YouTube dominating screen time for males in Australia

The Remarkables Group MD Natalie Giddings
By The Remarkables Group MD Natalie Giddings | 5 December 2019
Natalie Giddings

A recent study by HypeAuditor and The Remarkables Group examined 55,000 influencers on Instagram and YouTube with predominantly Australian-based audiences. Perhaps most revealing is the dominance of YouTube by male audiences.

YouTube as a social media channel has one of the largest population reach in Australia. In Sept 2019, there were 15 million monthly unique visitors on YouTube. That is 59.16% of the total population.

How does that potential scale compare to other channels?

Comparatively Roy Morgan research shows that TV reaches 19.6 million (Mar 2018) and Facebook reaches 17 million. There are 11.5 million subscribers to Netflix (July 2019). As such, Instagram is actually small in comparison with 9 million active monthly users in Australia.

YouTube is home to many of Australia's largest internet personalities and has become a place where people tune into compelling videos, sometimes for over 10 minutes, to the daily moments surrounding an endless number of topics. YouTube creators, also known as YouTubers, offer an incredible opportunity to connect with consumers.

Traditional TV network’s bread and butter are news and sports programming. But a large portion of Australian males are tuning into the daily lives and light hearted entertainment available on YouTube. The YouTube Australian audience is mostly male (68.7%). This could represent a unique opportunity to reach more males online.

Top 5 Australian based channels with predominantly (60%+) Australian, male audiences:

  • Superwog1 1.4M
  • Isaac Butterfield 1.1M
  • Brodie Moss 1.1M
  • Fairbairn Films 877K
  • Nick Fry 676K
  • Shammi 636 K

Source: HypeAuditor Dec 2019.

Shammi plays over-the-top pranks on family and friends for our enjoyment. Shammi’s audience is 70% male with the largest percentage of them being aged 25-35 years of age.

Nick Fry is happily documenting the Aussie, laidback lifestyle with camping and hunting trips, regularly topping 1 million viewers.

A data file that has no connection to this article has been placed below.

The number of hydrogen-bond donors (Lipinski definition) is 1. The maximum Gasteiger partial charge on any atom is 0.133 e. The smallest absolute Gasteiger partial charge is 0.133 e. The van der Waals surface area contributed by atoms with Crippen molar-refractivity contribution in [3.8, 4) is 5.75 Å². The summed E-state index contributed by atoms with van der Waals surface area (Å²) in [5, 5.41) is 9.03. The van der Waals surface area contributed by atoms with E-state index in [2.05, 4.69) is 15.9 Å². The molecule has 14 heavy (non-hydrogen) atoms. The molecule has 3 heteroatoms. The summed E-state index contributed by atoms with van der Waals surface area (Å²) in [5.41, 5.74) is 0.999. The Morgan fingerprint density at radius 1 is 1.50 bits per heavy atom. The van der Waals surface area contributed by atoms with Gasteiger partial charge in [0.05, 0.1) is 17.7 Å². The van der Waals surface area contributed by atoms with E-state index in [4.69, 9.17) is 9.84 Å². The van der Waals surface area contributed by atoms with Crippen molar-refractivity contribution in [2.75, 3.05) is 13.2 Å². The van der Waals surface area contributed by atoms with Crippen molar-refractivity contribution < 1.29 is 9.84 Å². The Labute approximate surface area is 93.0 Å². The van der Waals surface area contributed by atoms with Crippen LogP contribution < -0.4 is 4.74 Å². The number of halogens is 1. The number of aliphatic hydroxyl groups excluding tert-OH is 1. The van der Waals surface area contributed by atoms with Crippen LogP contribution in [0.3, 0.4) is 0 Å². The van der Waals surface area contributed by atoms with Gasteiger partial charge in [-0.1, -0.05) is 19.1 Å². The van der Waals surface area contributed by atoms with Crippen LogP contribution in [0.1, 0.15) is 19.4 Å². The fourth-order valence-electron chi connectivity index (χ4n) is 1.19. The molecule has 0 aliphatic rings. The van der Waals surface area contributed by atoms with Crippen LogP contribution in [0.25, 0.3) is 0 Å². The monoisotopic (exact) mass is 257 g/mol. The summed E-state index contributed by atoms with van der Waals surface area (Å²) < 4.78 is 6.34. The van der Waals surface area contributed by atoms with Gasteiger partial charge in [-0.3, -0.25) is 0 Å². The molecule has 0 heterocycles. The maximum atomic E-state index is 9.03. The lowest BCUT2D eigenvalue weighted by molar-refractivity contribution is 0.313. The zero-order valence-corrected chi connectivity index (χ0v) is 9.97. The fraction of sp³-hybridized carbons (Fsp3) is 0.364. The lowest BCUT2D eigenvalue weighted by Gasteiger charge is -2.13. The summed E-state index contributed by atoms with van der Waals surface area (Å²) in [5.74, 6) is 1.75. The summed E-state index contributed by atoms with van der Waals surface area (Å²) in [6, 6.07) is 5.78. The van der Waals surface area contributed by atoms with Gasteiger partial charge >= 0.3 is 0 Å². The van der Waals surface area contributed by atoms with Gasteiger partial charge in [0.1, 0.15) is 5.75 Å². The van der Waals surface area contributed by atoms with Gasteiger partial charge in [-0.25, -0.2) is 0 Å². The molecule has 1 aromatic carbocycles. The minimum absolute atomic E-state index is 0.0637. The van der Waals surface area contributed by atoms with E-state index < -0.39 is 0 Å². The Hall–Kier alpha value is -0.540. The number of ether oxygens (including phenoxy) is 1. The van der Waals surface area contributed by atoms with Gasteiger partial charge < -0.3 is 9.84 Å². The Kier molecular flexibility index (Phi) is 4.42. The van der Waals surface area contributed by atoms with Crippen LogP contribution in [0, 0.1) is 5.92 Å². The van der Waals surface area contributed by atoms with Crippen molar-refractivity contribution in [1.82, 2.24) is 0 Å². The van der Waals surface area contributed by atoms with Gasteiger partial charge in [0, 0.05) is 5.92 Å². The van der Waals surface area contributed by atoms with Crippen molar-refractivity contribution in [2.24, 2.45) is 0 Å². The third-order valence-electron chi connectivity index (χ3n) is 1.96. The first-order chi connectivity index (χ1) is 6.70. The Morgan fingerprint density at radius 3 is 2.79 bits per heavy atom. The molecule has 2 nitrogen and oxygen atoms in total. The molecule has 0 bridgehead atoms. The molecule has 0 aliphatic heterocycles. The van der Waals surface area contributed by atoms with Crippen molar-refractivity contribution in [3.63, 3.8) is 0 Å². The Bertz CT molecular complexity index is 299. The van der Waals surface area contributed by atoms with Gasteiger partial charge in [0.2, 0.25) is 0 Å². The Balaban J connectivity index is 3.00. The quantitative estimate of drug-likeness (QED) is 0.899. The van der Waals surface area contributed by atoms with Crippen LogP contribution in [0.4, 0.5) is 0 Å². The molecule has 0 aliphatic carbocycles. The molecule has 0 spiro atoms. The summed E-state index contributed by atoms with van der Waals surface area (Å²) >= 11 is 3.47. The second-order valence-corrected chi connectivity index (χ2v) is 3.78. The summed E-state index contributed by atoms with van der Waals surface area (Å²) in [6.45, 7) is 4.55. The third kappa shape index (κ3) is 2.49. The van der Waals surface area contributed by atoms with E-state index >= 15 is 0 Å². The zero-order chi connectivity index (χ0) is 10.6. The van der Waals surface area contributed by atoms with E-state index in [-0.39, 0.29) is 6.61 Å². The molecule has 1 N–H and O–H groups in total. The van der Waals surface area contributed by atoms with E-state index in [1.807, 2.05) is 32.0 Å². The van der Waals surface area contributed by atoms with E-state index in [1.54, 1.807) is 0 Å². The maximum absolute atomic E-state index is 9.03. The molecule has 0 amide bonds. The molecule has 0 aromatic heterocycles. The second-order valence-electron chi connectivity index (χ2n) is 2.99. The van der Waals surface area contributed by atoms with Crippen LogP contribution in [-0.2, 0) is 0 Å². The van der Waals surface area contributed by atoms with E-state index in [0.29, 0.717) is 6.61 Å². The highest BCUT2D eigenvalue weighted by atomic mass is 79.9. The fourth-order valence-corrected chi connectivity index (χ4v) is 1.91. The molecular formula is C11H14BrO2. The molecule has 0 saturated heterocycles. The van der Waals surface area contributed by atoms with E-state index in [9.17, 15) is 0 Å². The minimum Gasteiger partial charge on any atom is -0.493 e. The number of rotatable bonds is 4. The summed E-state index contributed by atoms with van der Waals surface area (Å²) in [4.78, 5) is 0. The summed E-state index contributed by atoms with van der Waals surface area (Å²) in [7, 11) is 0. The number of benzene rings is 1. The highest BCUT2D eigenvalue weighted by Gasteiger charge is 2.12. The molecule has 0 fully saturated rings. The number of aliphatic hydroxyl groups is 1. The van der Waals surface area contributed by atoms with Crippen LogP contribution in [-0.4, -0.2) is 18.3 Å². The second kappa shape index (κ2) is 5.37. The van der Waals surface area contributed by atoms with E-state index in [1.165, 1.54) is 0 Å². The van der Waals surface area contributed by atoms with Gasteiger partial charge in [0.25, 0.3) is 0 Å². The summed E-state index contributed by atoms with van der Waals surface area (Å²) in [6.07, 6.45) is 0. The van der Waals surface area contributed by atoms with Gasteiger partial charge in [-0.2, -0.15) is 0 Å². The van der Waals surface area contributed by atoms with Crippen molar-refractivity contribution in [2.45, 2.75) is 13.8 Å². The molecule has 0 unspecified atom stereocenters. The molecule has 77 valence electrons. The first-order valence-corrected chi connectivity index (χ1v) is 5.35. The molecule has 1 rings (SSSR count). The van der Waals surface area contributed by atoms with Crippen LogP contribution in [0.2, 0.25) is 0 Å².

Male YouTubers such as Shammi and Nick have more than one million subscribers and consistently deliver over 100,000+ views per video.

If you're wanting to reach males, and whilst this content should be approached with caution, it does demonstrate the style and tone audiences love watching. It is important for you to become familiar with some of these channels and the nature of the content, as it is very different from other mainstream channels. Most Australian brands aren't even considering YouTube influencers, so the opportunity is still there to be exploited.

So how do you harness these audiences to grow your brand?

The most dominant topics are People & Blogs channels (23.2%) followed by Entertainment (16.8%) & Music (12.44%). These statistics signal what tone and style brands should consider integrating into their own campaigns.

YouTube

People and Blogs - or ‘vloggers’ as they’re referred to on YouTube, put their lives on display. Audiences follow along weekly to watch their general daily routines and key life moments. This is an opportunity to organically integrate your brand/product into authentic content that viewers are watching with the very intention of being inspired.

Take the example of Stephen and Jess, the faces behind the successful travel YouTube channel and blog, ‘Flying The Nest’. With a 1039 video catalogue on YouTube, making them expert storytellers, they use their channel to inspire and record their adventures to share with their children later in life. They recently shared their pregnancy news with their fans and saw 315K views.

The ‘Entertainment’ style videos are the second most widely-watched space on YouTube that brands can align with. Marketers might find it hard to find their place amongst the jokers and comics of YouTube. And it wouldn’t be without its risks. But get it right and they could develop a cult-like customer-base, just like these YouTubers.

Brands should avoid using their gut feelings when choosing any influencer, be very familiar with their catalogue of videos, put agreements in place, work closely with the influencer in the ideation phase and put the right approval processes in place. Another tip is to look at a longer term program with a handful of high quality YouTubers that share the same values as your brand.

Marketers need data to help them make better decisions about which types of influencers to work with on which channels for their key objectives. Most of the social media commentary and hype currently focuses on Instagram, as the platform of the moment. But these statistics highlight it’s important to come back to the data and research when planning the right channels and formats to reach your marketing objectives.

Together with HypeAuditor, The Remarkables Group have conducted research with the most current Instagram and YouTube influencer insights and benchmarks. Also covered is the challenging topic of influencer fraud. 

Read more from The 2019 Australian Influencer Landscape report here.

Natalie Giddings is the Managing Director of The Remarkables Group.

comments powered by Disqus